British troops ended their combat operations in Afghanistan on Sunday as they and U.S. Marines handed over two large adjacent bases to the Afghan military, 13 years after a U.S.-led invasion launched the long and costly war against the Taliban.
Their coming departure leaves Afghanistan and its newly installed president, Ashraf Ghani, to deal almost unaided with an emboldened Taliban insurgency after the last foreign combat troops withdraw by the end of the year. The timing of their withdrawal has not been announced for security reasons.
At the U.S. Camp Leatherneck and the U.K.’s Camp Bastion, which are next to each other in the southwestern province of Helmand, troops lowered the American and British flags for the final time on Sunday and folded them away.
Camp Leatherneck, the largest U.S. base to be handed over to Afghan control, and Camp Bastion together formed the international coalition's regional headquarters for the southwest of Afghanistan, housing up to 40,000 military personnel and civilian contractors.
But on Sunday, the base resembled a dust-swept ghost town of concrete blast walls, empty barracks and razor wire. Offices and bulletin boards, which once showed photo tributes to dead American and British soldiers, had been stripped.
"It's eerily empty," said Lt. Will Davis, of the Queen's Dragoon Guards, in the British Army. Camp Bastion was also where Prince Harry was based in 2012 as an Apache helicopter gunner.
In all, 2,210 American and 453 British troops have been killed in Afghanistan since 2001, when the U.S.-led coalition toppled the Taliban government for harboring Al-Qaeda after the armed group carried out the Sept. 11 attacks on the United States in 2001.
The coalition has been led by NATO since 2003, and includes forces from Germany, Italy, Jordan and Turkey.
After Sunday's ceremony, the Afghan National Army's 215th Corps will be headquartered at the 11-square-mile base, leaving almost no foreign military presence in Helmand.
The U.S. military is leaving behind about $230 million worth of property and equipment — including a major airstrip at the base, plus roads and buildings — for the Afghan military.
"We gave them the maps to the place. We gave them the keys," said Col. Doug Patterson, a Marine brigade commander in charge of logistics.
Speaking on BBC television, British Defense Minister Michael Fallon said British armed forces had helped strengthen the Afghan security forces, who were now taking on "full responsibilities."
"It is with pride that we announce the end of U.K. combat operations in Helmand, having given Afghanistan the best possible chance of a stable future," he said.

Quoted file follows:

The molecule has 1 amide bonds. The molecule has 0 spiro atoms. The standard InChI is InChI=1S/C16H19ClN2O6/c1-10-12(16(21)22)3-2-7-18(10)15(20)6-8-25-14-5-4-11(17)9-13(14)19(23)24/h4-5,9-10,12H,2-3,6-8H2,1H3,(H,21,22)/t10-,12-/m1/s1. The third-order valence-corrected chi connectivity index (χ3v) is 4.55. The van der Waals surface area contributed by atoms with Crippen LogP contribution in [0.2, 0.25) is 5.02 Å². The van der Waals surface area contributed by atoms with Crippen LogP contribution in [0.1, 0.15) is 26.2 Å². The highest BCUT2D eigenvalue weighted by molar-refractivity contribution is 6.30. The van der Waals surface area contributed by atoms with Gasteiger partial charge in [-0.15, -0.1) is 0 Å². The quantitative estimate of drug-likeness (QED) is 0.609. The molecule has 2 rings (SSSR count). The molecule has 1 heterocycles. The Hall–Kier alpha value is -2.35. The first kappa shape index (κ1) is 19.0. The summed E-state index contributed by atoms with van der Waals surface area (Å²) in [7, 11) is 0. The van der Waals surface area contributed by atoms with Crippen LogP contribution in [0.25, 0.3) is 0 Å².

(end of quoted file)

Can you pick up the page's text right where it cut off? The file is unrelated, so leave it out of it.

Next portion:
Helmand province, which produces 80-90 percent of the opium that helps finance the Taliban's insurgency, has seen fierce fighting this year, with Taliban and allied forces seeking to seize the district of Sangin from the Afghan army and police.
The battles have raised concerns about whether Afghan forces are truly able to hold off the Taliban without intelligence and air support from the United States and its allies.
Officials with the U.S.-led coalition say the Afghan forces — which have been losing hundreds of troops and policemen each month in battles, assassinations and suicide attacks by armed fighters — did not lose any significant ground in the recent summer fighting season.
"I'm cautiously optimistic they will be able to sustain themselves," said Brig. Gen. Daniel Yoo, the commander of Regional Command (Southwest).
He said the success of the Afghan security forces depended on leadership, continued development of logistics, and confidence.
"They've got to want it more than we do," he said.
International forces in Afghanistan boosted their numbers to about 140,000 in 2010 with the aim of wresting control of Helmand back from the Taliban. By Jan. 1, that number will be about 12,500, comprising mostly trainers and advisers.
Of those, 9,800 will be American, with the rest from other NATO members. The British will keep a small contingent at an officer training school in Kabul.
Gen. John Campbell, head of coalition forces in Afghanistan, acknowledged that Helmand "has been a very, very tough area" over the past several months.
"But we feel very confident with the Afghan security forces as they continue to grow in their capacity," he said.
He said that the smaller international force that will remain next year will still provide some intelligence and air support, two areas where Afghan forces are weak.
Gen. Sher Mohammad Karimi, chief of staff of the Afghan National Army, also said the insurgency "will keep us busy for a while."
"We have to do more until we are fully successful and satisfied with the situations," he said.
Civilian casualties in Afghanistan may reach an all-time high this year, with the United Nations reporting nearly 5,000 killed or wounded in the first half of 2014, most of them by the insurgency.
Several Afghans at Sunday's ceremony expressed pride at taking over the base, mixed with sadness that the international forces they have worked for years are leaving for good.
"We are going to miss our friends," said Afghan Brig. Gen. Nasim Sangin. "But we will still be in touch by email."